I’ve always admired Sgt. Peppers as a concept album, and loved many of its songs, but I’ve never played them heavily in repeat fashion like I do all my favorite tunes. Sgt. Peppers feels like a music hall performance that needs to be listened to from start to finish. It never sounded better than it did today. This remastered edition felt airier than the last remastered edition, and I thought in a few places I heard things that weren’t there before. Of course, that’s probably tricks of memory. I rediscovered once again what a wonderful work of art this album represents for The Beatles and the 1960s. Just buying Sgt. Peppers again and taking the time to listen to it intently with no interruptions makes it worth the dollars.

Merry Christmas! What did Santa bring Y’all?

JWH

Young @ Heart – Don’t Wait for the DVD

There are some films that you need to see in theaters, and Young @ Heart is one of them.  I’m not the kind of guy who cries, but if I wore mascara my face would have been a mess during this great feel good movie.  I’m curious if this show has any impact on those are are currently young of body, but I think any middle-aged person will find this story of the oldest rock-and-roll cover band to be uplifting and inspire great reflection about dealing with getting old themselves.

This is a little story about a chorus of old people who don’t give up no matter what, even when two of their own die in one week, and their little revue gets an emotional jet assisted take-off by being seen on the big screen in the dark theater.  I never admired wrinkly-old-people more, because this tribe of oldsters rocked out and kicked my ass when it comes to living and gumption.  At Rotten Tomatoes its rated 87%, and I’ve got to figure that other 13% of reviewers are Dead @ Heart.

Sure these old farts would get the boot from Simon and the American Idol tribunal, but songs like Coldplay’s “Fix You” was totally owned by a really fat old guy with an oxygen breather in tow.  On the big screen, the lyrics of these songs were totally showcased in a way that made them sound far more meaningful than when sung as anthems to the young.  “Road to Nowhere” by the The Talking Heads and “I Wanna Be Sedated” by The Ramones took on whole new meanings.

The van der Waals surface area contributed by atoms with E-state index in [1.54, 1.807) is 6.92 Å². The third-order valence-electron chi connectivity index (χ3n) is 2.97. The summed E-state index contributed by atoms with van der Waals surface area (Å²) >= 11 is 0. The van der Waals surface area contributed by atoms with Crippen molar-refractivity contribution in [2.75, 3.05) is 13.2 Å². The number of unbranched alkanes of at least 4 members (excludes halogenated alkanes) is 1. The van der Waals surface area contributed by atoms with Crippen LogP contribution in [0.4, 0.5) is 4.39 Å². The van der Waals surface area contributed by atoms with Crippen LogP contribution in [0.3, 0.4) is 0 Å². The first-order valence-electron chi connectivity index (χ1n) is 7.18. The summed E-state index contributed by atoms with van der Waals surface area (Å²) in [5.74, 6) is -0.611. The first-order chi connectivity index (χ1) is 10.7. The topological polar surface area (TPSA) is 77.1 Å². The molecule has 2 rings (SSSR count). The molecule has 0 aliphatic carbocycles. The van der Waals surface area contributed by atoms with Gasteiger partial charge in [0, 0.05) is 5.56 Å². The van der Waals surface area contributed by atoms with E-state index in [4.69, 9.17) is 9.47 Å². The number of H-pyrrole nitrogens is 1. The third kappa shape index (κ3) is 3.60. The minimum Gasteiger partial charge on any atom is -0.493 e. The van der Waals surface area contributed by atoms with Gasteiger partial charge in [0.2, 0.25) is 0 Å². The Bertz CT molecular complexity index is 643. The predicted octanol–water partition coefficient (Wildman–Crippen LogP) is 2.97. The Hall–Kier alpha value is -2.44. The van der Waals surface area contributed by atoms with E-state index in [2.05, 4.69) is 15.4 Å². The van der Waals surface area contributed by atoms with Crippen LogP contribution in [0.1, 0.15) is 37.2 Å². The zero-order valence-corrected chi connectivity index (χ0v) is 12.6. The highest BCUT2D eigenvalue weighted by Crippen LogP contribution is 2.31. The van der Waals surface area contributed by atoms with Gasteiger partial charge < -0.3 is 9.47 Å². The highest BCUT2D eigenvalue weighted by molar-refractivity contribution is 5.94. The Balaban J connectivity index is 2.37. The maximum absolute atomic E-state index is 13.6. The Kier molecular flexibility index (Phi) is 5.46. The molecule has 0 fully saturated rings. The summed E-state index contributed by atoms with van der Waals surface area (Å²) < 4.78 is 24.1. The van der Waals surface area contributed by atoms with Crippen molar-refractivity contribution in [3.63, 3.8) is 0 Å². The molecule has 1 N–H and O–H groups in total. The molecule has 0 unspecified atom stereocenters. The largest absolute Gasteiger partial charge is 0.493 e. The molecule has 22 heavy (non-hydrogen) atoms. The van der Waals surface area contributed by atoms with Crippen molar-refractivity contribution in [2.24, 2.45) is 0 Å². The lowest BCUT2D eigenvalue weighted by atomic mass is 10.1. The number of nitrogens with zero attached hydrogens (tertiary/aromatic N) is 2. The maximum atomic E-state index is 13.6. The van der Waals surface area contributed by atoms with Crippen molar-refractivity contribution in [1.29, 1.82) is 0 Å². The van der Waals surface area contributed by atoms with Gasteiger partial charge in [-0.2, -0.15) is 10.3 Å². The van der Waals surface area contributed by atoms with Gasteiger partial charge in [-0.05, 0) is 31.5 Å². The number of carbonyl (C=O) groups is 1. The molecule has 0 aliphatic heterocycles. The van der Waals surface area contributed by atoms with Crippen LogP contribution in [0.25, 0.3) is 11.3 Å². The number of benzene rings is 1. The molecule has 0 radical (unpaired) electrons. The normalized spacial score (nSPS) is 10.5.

I’m listening to Coldplay sing “Fix You” right now and it just doesn’t have the impact it did in the movie.  But I now admire the lyrics all the more.  I’m reminded of another movie about music I saw a few weeks ago, Once, and how the songs just don’t translate with the same impact off the screen without being able to see the tortured faces who were singing words that matched their expressions.

I can imagine some viewers thinking that all of this is camp, or stupid oldster tricks, but I found the ancient ones hard core for getting up and doing things I’ve been too scared to do all my life.  Janis and I sat up close and I think seeing these little people on the big screen magnified the issues of standing every day with Mr. Death in the room.

I think Young @ Heart had major impact with me because I’ve been around a lot of dying people in recent years, and I can read much more into the scenes than the film maker really worked to show.  The more you know about pain, suffering, deteriorating bodies and death, the more real this movie becomes.  Unless you have some inkling of what it takes to make such an effort late in life, then you’ll not truly get this film.  It might be fun and a lot of laughs but you’ll miss the Sigmund Freud lessons.

It’s one thing to rock in your teens, that’s fucking easy man, it’s a whole other thing to rock out when you’re in your eighties and nineties.  I think I’ll go play Mr. Young’s “Hey, Hey, My My (Into the Black).”  I’ve got to keep remembering those lessons.

[Here are a handful of YouTube clips to give you an idea, but they don’t work like being at the theater.]

Jim